'Commercial pressure'

For soybeans, something of the opposite seems to be occurring, with chart signals keeping the oilseed in investors' good books, despite some poor export sales data.

The US sold 415,500 tonnes of soybeans for 2013-14 last week – a low for the marketing year and well below expectations of at least 700,000 tonnes.

Furthermore, the figure factored in a big decrease reported for "unknown destinations", which might have been expected on another day to trigger concerns that the cancellations of Chinese orders of US soybeans have begun, as expected in the face of a strong and looming South American crop.

"There appears to be commercial pressure on soybeans to reduce exposure in case China begins to cancel soybean cargoes, as it has with corn," US Commodities said.

'Beware of the GFS model'

Still, in the oilseed's favour was that the actual exports of 1.57m tonnes included 900,000 tonnes to China, helping support the idea that even if cancellations do come through, there will be relatively little to cancel.

Furthermore, ideas of a huge South American crop are coming a little into question with heat and dryness in Argentina.

Sure, "the GFS weather model… for the Argentine production areas indicates a wetter pattern after Christmas," Country Futures' Mr Holaday said.

But Commodity Weather Group urged investors to "beware of the GFS model on Argentina".

"Argentina is in for net drying over the next two weeks," Richard Feltes at RJ O'Brien said.

Soybeans for March added 0.4% to $13.19 a bushel, nearly regaining their 10-day moving average.

'Increase stress'

For corn, the Argentine weather was seen as bigger, if not huge, threat with numerous mentions of crop "stress".

"Argentine corn areas are forecast for temperatures in the 90s to 100s Fahrenheit with light scattered showers seen late this week into early next week," CHS Hedging said.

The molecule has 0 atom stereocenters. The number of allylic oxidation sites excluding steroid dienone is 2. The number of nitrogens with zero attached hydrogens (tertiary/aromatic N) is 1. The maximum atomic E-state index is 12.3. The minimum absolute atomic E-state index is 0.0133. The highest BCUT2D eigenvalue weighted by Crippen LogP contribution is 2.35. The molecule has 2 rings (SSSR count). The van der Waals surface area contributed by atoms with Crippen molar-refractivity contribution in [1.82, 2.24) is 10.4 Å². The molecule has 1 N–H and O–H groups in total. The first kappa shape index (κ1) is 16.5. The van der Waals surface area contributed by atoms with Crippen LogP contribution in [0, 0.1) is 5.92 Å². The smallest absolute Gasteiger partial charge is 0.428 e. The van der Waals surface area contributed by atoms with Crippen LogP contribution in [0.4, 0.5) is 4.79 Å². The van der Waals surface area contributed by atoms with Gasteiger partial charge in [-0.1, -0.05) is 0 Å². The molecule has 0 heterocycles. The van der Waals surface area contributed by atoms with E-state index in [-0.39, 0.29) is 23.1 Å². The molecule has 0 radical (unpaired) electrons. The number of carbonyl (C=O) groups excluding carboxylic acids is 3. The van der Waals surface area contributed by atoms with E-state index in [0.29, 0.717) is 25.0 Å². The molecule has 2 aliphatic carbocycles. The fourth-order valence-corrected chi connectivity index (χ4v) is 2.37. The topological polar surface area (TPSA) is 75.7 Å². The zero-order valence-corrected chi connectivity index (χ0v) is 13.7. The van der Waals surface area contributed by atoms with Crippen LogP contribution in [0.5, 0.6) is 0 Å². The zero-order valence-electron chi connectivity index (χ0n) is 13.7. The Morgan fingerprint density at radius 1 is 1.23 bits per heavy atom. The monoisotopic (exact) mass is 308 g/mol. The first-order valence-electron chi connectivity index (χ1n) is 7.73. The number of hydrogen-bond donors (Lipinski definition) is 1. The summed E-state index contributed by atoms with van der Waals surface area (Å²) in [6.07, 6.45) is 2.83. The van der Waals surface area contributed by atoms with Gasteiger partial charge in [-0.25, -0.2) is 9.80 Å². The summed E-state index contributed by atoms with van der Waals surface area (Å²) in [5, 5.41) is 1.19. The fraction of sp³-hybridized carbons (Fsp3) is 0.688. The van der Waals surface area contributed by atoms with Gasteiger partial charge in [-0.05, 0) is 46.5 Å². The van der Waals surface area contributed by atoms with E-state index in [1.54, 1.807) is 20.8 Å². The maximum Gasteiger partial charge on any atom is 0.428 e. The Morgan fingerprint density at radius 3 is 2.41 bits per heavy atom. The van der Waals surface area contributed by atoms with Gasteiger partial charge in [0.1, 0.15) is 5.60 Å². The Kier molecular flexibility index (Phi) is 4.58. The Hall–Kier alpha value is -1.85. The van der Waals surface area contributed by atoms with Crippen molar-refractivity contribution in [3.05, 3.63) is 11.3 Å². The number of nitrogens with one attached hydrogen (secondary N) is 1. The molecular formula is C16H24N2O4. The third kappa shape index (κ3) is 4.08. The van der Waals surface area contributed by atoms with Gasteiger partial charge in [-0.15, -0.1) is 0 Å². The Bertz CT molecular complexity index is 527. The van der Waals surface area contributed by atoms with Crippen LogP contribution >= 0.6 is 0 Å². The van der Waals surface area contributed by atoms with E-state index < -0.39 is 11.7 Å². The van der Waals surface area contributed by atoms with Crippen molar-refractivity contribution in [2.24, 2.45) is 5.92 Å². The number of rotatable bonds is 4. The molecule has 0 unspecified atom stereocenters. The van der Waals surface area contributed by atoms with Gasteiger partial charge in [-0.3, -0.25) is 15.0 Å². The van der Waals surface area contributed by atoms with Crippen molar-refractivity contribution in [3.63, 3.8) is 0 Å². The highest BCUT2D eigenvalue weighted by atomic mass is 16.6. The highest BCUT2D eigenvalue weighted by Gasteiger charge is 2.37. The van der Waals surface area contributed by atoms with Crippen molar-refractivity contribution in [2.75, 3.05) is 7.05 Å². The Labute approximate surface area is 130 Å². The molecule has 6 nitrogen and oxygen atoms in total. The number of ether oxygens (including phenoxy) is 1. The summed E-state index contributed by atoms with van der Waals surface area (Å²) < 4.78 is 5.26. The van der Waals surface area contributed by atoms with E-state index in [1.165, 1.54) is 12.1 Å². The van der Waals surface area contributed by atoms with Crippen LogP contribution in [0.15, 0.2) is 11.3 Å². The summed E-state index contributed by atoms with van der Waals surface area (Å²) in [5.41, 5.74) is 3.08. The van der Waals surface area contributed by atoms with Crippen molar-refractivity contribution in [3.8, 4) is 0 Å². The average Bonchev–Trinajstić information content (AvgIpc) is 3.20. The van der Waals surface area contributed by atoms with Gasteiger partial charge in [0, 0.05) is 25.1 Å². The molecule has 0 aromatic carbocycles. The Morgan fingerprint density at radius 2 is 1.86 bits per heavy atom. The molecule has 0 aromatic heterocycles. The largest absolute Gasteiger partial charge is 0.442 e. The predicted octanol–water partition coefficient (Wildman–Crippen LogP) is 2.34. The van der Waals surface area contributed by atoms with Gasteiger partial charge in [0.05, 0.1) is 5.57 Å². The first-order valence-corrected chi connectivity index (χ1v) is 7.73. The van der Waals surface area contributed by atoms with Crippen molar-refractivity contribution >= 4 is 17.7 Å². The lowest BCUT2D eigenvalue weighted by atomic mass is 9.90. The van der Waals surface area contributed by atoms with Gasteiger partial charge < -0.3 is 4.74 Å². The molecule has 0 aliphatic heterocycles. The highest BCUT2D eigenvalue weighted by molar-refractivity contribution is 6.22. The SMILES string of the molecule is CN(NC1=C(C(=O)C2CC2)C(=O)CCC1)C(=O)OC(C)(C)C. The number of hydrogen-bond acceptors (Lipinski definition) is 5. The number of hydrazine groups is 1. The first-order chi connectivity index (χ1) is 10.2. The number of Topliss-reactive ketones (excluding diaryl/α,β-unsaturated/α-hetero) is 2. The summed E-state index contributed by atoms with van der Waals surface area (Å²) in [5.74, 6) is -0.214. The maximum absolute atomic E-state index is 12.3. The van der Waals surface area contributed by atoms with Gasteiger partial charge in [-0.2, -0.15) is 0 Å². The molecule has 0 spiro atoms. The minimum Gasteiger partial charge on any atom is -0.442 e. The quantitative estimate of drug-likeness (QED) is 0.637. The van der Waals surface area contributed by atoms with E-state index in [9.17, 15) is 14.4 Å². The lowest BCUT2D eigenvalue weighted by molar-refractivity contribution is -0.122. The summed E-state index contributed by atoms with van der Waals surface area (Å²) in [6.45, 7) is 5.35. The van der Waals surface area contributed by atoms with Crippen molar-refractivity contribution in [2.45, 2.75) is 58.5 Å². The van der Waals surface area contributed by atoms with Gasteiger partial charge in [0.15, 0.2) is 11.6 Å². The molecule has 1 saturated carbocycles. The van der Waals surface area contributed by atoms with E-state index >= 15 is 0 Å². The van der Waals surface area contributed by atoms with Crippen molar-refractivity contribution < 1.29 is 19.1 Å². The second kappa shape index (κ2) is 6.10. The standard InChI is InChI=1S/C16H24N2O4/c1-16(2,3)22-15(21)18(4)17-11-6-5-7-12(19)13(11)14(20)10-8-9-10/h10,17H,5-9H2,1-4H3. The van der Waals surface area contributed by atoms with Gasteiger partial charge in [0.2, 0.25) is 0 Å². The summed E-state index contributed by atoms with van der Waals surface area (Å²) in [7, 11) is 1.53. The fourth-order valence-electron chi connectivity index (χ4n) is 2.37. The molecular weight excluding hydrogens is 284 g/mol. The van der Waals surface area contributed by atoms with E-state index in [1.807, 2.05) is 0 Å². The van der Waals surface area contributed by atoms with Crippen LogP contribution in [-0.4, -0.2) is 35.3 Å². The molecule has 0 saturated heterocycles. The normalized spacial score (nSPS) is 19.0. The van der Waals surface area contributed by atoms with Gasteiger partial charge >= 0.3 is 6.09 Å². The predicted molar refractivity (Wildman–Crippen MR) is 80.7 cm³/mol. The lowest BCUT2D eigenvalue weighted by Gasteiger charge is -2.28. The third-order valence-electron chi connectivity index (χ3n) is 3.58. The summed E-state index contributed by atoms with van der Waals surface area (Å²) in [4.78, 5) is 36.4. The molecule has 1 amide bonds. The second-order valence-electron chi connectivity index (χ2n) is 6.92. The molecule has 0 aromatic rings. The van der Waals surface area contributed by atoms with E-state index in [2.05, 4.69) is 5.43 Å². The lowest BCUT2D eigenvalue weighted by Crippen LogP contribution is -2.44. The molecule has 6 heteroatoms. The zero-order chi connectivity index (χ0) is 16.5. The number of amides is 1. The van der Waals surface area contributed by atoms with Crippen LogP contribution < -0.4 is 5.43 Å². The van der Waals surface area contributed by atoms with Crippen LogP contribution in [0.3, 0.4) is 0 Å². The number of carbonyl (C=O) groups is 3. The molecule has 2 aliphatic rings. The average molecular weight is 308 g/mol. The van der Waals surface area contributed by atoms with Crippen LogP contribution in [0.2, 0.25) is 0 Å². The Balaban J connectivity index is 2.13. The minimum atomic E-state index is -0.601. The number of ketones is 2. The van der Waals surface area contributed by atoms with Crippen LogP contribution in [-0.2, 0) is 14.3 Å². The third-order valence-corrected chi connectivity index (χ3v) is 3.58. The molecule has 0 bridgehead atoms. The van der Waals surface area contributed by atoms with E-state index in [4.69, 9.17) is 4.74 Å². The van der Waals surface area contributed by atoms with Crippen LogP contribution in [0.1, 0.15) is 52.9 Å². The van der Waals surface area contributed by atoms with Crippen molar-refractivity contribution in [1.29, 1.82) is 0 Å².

"Soil moisture reductions and hot temperatures should increase stress on the developing corn crop."

US Commodities said, exactly, the same: "Soil moisture reductions and hot temperatures should increase stress on the developing corn crop."

Combined with solid weekly export sales of 827,000 tonnes, ahead of forecasts of 550,000-750,000 tonnes, and ideas of speculators closing short bets in corn in favour of shorts in wheat, corn for March closed up 1.3% at $4.30 ½ a bushel.

'Make good some ground'

Although grains' underperformer, wheat, failed to buck up its act despite decent trade news, soft commodities' latest dunce, raw sugar, did closing up 1.6% at 16.15 cents a pound for March, helped by Indonesia's issue of import licences and plans to stockpile 300,000 tonnes.

"We are confident that raw sugar prices will be able to make good some ground again in 2014," Commerzbank said, without expanding on its reasoning.

However, there are plenty of commentators who have cautioned against betting on values falling too far below 16.00 cents a pound, a level expected to spur end user interest.

'Sell-off sharply'

But robusta coffee fell 0.9% to $1,684 a tonne in London for March delivery, on ideas of supplies in Vietnam freeing up, and with Macquarie the latest to caution that the "unusual and sharp rally" prices looks unsustainable, in being based on withholding by producers with a huge crop to sell.

"We believe the sharply inverted robusta futures forward curve is mispriced and will likely soon attract more stocks onto LIFFE, as well as greater selling from Vietnam, which after all nearly finished with a harvest that could be a massive record crop," Macquarie's Kona Haque said.

"At the first signs of physical selling we would expect the robusta market start to sell-off sharply – and bring down with it arabica."